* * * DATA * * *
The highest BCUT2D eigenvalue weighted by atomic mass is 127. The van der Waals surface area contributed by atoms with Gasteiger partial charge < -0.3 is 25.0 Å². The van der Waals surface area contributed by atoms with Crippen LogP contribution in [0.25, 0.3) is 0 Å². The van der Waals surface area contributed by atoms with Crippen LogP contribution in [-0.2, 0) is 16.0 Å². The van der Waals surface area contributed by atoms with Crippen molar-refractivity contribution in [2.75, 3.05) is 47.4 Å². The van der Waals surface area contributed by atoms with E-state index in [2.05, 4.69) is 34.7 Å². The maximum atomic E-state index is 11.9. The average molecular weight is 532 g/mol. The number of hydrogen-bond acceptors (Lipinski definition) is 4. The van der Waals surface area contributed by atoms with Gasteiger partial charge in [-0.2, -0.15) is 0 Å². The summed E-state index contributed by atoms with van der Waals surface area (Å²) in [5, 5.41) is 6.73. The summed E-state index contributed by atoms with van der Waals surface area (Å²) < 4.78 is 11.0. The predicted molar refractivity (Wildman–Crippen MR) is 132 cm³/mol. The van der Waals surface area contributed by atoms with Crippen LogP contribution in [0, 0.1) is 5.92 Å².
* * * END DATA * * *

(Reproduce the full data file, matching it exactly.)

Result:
The highest BCUT2D eigenvalue weighted by atomic mass is 127. The van der Waals surface area contributed by atoms with Gasteiger partial charge < -0.3 is 25.0 Å². The van der Waals surface area contributed by atoms with Crippen LogP contribution in [0.25, 0.3) is 0 Å². The van der Waals surface area contributed by atoms with Crippen LogP contribution in [-0.2, 0) is 16.0 Å². The van der Waals surface area contributed by atoms with Crippen molar-refractivity contribution in [2.75, 3.05) is 47.4 Å². The van der Waals surface area contributed by atoms with E-state index in [2.05, 4.69) is 34.7 Å². The maximum atomic E-state index is 11.9. The average molecular weight is 532 g/mol. The number of hydrogen-bond acceptors (Lipinski definition) is 4. The van der Waals surface area contributed by atoms with Gasteiger partial charge in [-0.2, -0.15) is 0 Å². The summed E-state index contributed by atoms with van der Waals surface area (Å²) in [5, 5.41) is 6.73. The summed E-state index contributed by atoms with van der Waals surface area (Å²) < 4.78 is 11.0. The predicted molar refractivity (Wildman–Crippen MR) is 132 cm³/mol. The van der Waals surface area contributed by atoms with Crippen LogP contribution in [0, 0.1) is 5.92 Å².